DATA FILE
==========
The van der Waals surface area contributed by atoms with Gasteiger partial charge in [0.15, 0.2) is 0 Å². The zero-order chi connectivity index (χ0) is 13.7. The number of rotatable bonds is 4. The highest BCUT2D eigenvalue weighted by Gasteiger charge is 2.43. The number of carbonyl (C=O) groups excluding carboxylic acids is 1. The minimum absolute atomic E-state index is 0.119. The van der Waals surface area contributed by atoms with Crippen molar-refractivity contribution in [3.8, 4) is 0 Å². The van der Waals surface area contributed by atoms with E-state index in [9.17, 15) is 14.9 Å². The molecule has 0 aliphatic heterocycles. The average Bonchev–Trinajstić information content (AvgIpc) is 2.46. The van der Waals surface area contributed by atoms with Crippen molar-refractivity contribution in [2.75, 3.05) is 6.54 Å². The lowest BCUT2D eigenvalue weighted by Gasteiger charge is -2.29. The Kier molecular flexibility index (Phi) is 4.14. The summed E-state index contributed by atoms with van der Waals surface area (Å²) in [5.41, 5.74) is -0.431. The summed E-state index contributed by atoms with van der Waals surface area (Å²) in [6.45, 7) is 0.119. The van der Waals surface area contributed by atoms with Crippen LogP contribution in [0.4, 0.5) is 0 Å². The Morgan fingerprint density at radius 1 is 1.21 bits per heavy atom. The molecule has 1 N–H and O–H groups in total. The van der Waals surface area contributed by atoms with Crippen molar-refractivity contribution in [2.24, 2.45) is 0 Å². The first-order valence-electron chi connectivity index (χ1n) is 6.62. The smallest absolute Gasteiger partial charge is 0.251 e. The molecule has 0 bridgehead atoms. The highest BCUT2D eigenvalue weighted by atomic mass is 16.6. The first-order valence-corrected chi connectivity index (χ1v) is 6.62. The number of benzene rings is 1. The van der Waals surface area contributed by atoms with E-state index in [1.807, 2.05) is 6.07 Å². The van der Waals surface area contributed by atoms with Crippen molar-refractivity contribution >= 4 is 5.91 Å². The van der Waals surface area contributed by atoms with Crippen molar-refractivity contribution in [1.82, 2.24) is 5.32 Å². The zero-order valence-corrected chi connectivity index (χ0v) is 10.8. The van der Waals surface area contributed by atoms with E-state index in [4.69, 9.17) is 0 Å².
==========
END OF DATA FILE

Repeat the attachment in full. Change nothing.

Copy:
The van der Waals surface area contributed by atoms with Gasteiger partial charge in [0.15, 0.2) is 0 Å². The zero-order chi connectivity index (χ0) is 13.7. The number of rotatable bonds is 4. The highest BCUT2D eigenvalue weighted by Gasteiger charge is 2.43. The number of carbonyl (C=O) groups excluding carboxylic acids is 1. The minimum absolute atomic E-state index is 0.119. The van der Waals surface area contributed by atoms with Crippen molar-refractivity contribution in [3.8, 4) is 0 Å². The van der Waals surface area contributed by atoms with E-state index in [9.17, 15) is 14.9 Å². The molecule has 0 aliphatic heterocycles. The average Bonchev–Trinajstić information content (AvgIpc) is 2.46. The van der Waals surface area contributed by atoms with Crippen molar-refractivity contribution in [2.75, 3.05) is 6.54 Å². The lowest BCUT2D eigenvalue weighted by Gasteiger charge is -2.29. The Kier molecular flexibility index (Phi) is 4.14. The summed E-state index contributed by atoms with van der Waals surface area (Å²) in [5.41, 5.74) is -0.431. The summed E-state index contributed by atoms with van der Waals surface area (Å²) in [6.45, 7) is 0.119. The van der Waals surface area contributed by atoms with Crippen LogP contribution in [0.4, 0.5) is 0 Å². The Morgan fingerprint density at radius 1 is 1.21 bits per heavy atom. The molecule has 1 N–H and O–H groups in total. The van der Waals surface area contributed by atoms with Crippen molar-refractivity contribution in [2.24, 2.45) is 0 Å². The first-order valence-electron chi connectivity index (χ1n) is 6.62. The smallest absolute Gasteiger partial charge is 0.251 e. The molecule has 0 bridgehead atoms. The highest BCUT2D eigenvalue weighted by atomic mass is 16.6. The first-order valence-corrected chi connectivity index (χ1v) is 6.62. The number of benzene rings is 1. The van der Waals surface area contributed by atoms with E-state index in [1.807, 2.05) is 6.07 Å². The van der Waals surface area contributed by atoms with Crippen molar-refractivity contribution >= 4 is 5.91 Å². The van der Waals surface area contributed by atoms with Crippen molar-refractivity contribution in [1.82, 2.24) is 5.32 Å². The zero-order valence-corrected chi connectivity index (χ0v) is 10.8. The van der Waals surface area contributed by atoms with E-state index in [4.69, 9.17) is 0 Å².